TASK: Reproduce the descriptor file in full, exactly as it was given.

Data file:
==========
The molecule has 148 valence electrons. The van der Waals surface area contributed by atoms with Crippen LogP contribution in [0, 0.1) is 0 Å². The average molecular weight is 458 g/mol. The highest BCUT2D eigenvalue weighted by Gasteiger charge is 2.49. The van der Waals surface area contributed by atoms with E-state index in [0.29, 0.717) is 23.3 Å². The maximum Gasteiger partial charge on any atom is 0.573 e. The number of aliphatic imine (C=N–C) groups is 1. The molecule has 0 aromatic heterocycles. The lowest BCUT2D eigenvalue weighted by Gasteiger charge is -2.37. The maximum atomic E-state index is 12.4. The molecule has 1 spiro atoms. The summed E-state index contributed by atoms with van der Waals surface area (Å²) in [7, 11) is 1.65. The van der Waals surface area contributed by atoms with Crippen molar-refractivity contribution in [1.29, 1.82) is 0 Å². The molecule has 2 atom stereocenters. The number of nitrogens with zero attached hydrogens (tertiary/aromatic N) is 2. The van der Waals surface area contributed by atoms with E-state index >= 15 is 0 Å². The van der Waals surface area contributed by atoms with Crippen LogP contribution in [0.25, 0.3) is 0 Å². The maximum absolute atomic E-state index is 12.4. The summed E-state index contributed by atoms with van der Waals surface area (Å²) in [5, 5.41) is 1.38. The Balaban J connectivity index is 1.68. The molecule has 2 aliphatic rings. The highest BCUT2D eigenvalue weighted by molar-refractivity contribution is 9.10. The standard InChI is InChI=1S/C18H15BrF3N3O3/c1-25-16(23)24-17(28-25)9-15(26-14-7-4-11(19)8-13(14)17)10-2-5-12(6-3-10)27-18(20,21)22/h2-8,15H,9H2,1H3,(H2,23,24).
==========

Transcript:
The molecule has 148 valence electrons. The van der Waals surface area contributed by atoms with Crippen LogP contribution in [0, 0.1) is 0 Å². The average molecular weight is 458 g/mol. The highest BCUT2D eigenvalue weighted by Gasteiger charge is 2.49. The van der Waals surface area contributed by atoms with E-state index in [0.29, 0.717) is 23.3 Å². The maximum Gasteiger partial charge on any atom is 0.573 e. The number of aliphatic imine (C=N–C) groups is 1. The molecule has 0 aromatic heterocycles. The lowest BCUT2D eigenvalue weighted by Gasteiger charge is -2.37. The maximum atomic E-state index is 12.4. The molecule has 1 spiro atoms. The summed E-state index contributed by atoms with van der Waals surface area (Å²) in [7, 11) is 1.65. The van der Waals surface area contributed by atoms with Crippen molar-refractivity contribution in [1.29, 1.82) is 0 Å². The molecule has 2 atom stereocenters. The number of nitrogens with zero attached hydrogens (tertiary/aromatic N) is 2. The van der Waals surface area contributed by atoms with E-state index >= 15 is 0 Å². The van der Waals surface area contributed by atoms with Crippen LogP contribution in [0.25, 0.3) is 0 Å². The maximum absolute atomic E-state index is 12.4. The summed E-state index contributed by atoms with van der Waals surface area (Å²) in [5, 5.41) is 1.38. The Balaban J connectivity index is 1.68. The molecule has 2 aliphatic rings. The highest BCUT2D eigenvalue weighted by molar-refractivity contribution is 9.10. The standard InChI is InChI=1S/C18H15BrF3N3O3/c1-25-16(23)24-17(28-25)9-15(26-14-7-4-11(19)8-13(14)17)10-2-5-12(6-3-10)27-18(20,21)22/h2-8,15H,9H2,1H3,(H2,23,24).